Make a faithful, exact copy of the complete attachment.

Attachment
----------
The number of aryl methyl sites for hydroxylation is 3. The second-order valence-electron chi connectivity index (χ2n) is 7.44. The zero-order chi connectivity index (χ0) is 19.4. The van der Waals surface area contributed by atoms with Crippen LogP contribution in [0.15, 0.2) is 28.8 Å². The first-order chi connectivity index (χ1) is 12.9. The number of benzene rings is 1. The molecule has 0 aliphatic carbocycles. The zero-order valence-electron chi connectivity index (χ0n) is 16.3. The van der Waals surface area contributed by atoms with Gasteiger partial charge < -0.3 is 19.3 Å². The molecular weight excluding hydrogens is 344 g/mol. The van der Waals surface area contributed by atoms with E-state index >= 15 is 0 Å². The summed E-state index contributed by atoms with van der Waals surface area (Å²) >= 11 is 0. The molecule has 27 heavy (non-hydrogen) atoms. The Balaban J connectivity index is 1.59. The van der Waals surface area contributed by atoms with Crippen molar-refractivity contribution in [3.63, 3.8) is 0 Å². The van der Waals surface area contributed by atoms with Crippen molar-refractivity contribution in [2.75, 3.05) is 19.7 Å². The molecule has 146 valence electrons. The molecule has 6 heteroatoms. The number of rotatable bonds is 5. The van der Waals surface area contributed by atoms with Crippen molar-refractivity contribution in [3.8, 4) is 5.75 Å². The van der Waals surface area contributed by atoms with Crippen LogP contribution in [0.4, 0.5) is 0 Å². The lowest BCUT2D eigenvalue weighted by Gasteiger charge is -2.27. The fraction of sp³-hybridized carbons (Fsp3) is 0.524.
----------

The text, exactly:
The number of aryl methyl sites for hydroxylation is 3. The second-order valence-electron chi connectivity index (χ2n) is 7.44. The zero-order chi connectivity index (χ0) is 19.4. The van der Waals surface area contributed by atoms with Crippen LogP contribution in [0.15, 0.2) is 28.8 Å². The first-order chi connectivity index (χ1) is 12.9. The number of benzene rings is 1. The molecule has 0 aliphatic carbocycles. The zero-order valence-electron chi connectivity index (χ0n) is 16.3. The van der Waals surface area contributed by atoms with Gasteiger partial charge < -0.3 is 19.3 Å². The molecular weight excluding hydrogens is 344 g/mol. The van der Waals surface area contributed by atoms with E-state index >= 15 is 0 Å². The summed E-state index contributed by atoms with van der Waals surface area (Å²) >= 11 is 0. The molecule has 27 heavy (non-hydrogen) atoms. The Balaban J connectivity index is 1.59. The van der Waals surface area contributed by atoms with Crippen molar-refractivity contribution in [3.63, 3.8) is 0 Å². The van der Waals surface area contributed by atoms with Crippen molar-refractivity contribution in [2.75, 3.05) is 19.7 Å². The molecule has 146 valence electrons. The molecule has 6 heteroatoms. The number of rotatable bonds is 5. The van der Waals surface area contributed by atoms with Crippen molar-refractivity contribution in [3.8, 4) is 5.75 Å². The van der Waals surface area contributed by atoms with Crippen LogP contribution in [0.4, 0.5) is 0 Å². The lowest BCUT2D eigenvalue weighted by Gasteiger charge is -2.27. The fraction of sp³-hybridized carbons (Fsp3) is 0.524.